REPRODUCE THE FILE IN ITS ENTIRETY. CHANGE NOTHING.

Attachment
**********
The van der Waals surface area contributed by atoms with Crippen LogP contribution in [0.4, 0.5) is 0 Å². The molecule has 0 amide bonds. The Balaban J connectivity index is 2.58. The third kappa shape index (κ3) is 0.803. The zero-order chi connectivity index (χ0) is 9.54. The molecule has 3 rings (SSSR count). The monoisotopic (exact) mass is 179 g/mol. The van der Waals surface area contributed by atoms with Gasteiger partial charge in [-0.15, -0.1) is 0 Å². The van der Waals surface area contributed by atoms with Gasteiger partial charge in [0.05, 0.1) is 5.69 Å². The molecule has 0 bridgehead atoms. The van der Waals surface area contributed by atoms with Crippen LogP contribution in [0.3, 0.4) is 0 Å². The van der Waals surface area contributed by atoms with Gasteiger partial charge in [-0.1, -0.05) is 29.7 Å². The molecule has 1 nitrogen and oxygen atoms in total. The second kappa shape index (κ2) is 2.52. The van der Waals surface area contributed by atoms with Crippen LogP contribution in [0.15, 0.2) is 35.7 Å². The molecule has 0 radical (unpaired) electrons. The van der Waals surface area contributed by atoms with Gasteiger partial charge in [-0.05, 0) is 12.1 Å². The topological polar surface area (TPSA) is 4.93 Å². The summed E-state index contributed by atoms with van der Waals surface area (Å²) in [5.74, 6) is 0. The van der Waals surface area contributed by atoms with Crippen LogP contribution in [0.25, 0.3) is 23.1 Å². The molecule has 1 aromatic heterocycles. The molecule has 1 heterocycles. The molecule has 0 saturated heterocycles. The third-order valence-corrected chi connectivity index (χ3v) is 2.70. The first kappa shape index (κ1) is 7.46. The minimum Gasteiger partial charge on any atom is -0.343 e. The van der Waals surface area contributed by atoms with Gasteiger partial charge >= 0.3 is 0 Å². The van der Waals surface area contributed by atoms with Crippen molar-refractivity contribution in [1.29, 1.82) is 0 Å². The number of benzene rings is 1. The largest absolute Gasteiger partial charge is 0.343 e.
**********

The van der Waals surface area contributed by atoms with Crippen LogP contribution in [0.4, 0.5) is 0 Å². The molecule has 0 amide bonds. The Balaban J connectivity index is 2.58. The third kappa shape index (κ3) is 0.803. The zero-order chi connectivity index (χ0) is 9.54. The molecule has 3 rings (SSSR count). The monoisotopic (exact) mass is 179 g/mol. The van der Waals surface area contributed by atoms with Gasteiger partial charge in [-0.15, -0.1) is 0 Å². The van der Waals surface area contributed by atoms with Gasteiger partial charge in [0.05, 0.1) is 5.69 Å². The molecule has 0 bridgehead atoms. The van der Waals surface area contributed by atoms with Crippen LogP contribution in [0.3, 0.4) is 0 Å². The van der Waals surface area contributed by atoms with Gasteiger partial charge in [-0.1, -0.05) is 29.7 Å². The molecule has 1 nitrogen and oxygen atoms in total. The second kappa shape index (κ2) is 2.52. The van der Waals surface area contributed by atoms with Crippen LogP contribution in [0.15, 0.2) is 35.7 Å². The molecule has 0 radical (unpaired) electrons. The van der Waals surface area contributed by atoms with Gasteiger partial charge in [-0.05, 0) is 12.1 Å². The topological polar surface area (TPSA) is 4.93 Å². The summed E-state index contributed by atoms with van der Waals surface area (Å²) in [5.74, 6) is 0. The van der Waals surface area contributed by atoms with Crippen LogP contribution in [0.25, 0.3) is 23.1 Å². The molecule has 1 aromatic heterocycles. The molecule has 1 heterocycles. The molecule has 0 saturated heterocycles. The third-order valence-corrected chi connectivity index (χ3v) is 2.70. The first kappa shape index (κ1) is 7.46. The minimum Gasteiger partial charge on any atom is -0.343 e. The van der Waals surface area contributed by atoms with Gasteiger partial charge >= 0.3 is 0 Å². The van der Waals surface area contributed by atoms with Crippen molar-refractivity contribution in [1.29, 1.82) is 0 Å². The number of benzene rings is 1. The largest absolute Gasteiger partial charge is 0.343 e.